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Friday, 16 July 1920

Sir JOSEPH COOK (PARRAMATTA, NEW SOUTH WALES) (Minister for the Navy) . - I rise to refer to one matter only. During this debate the Government have been accused, particularly by the honorable member for West Sydney (Mr. Ryan), of having torn up Magna Charta, abolished trial by jury, and of having done many other like things. I interjected during the controversy that the War Precautions Act, which provided for action of that sort, had been passed by a Labour Government. I distinctly remember that when the Bill was before the House a passionate plea was made by the honorable member for Bourke (Mr. Anstey), who threatened to leave his party in regard to this very matter. True to his principles he moved this amendment -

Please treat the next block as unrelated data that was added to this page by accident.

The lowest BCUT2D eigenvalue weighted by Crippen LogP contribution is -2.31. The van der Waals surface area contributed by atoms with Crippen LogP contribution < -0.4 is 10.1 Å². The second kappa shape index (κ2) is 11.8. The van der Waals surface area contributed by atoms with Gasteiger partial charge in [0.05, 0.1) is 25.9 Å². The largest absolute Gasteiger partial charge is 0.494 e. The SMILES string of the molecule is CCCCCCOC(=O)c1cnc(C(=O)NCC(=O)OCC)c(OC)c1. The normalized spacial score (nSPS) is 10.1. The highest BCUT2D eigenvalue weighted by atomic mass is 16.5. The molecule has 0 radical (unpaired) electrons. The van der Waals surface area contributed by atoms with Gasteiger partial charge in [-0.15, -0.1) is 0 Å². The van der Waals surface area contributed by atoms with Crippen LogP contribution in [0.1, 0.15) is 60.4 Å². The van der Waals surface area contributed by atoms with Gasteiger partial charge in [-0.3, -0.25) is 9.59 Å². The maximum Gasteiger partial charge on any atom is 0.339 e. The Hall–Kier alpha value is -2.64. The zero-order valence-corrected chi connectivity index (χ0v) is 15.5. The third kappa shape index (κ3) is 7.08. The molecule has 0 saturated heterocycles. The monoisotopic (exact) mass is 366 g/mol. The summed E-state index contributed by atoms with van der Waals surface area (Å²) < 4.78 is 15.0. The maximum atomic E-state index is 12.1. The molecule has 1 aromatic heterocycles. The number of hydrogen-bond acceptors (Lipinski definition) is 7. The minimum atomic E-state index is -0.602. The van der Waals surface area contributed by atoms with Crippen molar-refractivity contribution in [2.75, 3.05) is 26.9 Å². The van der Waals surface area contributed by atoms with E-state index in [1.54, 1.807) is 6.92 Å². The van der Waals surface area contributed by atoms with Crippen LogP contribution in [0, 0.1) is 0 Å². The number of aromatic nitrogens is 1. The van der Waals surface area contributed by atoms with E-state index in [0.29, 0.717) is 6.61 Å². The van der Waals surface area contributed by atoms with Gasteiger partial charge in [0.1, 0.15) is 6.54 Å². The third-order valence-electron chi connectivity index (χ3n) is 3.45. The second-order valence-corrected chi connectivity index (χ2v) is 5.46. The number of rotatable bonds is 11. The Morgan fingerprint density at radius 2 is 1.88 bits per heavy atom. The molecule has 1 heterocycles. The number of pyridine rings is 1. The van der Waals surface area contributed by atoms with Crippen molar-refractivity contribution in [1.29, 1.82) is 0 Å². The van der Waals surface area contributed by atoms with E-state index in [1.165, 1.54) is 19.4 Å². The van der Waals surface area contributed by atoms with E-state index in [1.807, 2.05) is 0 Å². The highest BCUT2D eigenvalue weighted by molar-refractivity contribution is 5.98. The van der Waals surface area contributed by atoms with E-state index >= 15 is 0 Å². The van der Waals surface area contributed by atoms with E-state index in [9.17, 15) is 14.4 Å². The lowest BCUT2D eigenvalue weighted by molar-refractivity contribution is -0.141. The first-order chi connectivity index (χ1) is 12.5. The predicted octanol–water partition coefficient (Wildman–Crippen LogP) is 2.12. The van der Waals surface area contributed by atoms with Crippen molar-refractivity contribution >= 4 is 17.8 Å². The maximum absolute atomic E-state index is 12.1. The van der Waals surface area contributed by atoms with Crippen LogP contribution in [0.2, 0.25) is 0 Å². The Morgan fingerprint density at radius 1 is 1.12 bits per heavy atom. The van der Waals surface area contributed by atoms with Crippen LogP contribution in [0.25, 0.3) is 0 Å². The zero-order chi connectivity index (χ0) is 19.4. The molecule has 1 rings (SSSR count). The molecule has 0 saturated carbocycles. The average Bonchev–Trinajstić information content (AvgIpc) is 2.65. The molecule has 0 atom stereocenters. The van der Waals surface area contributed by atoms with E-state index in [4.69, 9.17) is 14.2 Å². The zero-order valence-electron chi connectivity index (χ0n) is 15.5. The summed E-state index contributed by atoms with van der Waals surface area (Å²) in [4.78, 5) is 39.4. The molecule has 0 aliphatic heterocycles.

Nothing shall be deemed to be a military emergency which deprives a British subject of the right of trial by jury.

The honorable member for Bourke brought this very matter to an issue, and how was it treated in the division? I find that those who voted for the amendment were Mr. Anstey, Dr. Maloney, Mr. Brennan, Mr. McGrath, and Mr. King O'Malley. Amongst those who voted against the amendment, and insisted, that in time of war trial by jury should be set aside, were Messrs. Burns, Charlton, Dankel, Fisher, Hannan, Hampson, Parker Moloney, Page, Riley, Tudor, West, and Yates. I suggest to the honorable member for West Sydney that when next he sets out to draw a picture of the tattered remnants of the Charter which was wrested from King John at Runnymede, he should remember that the men who tore up the Charter were members of the Labour Party and supporters of a Labour administration.

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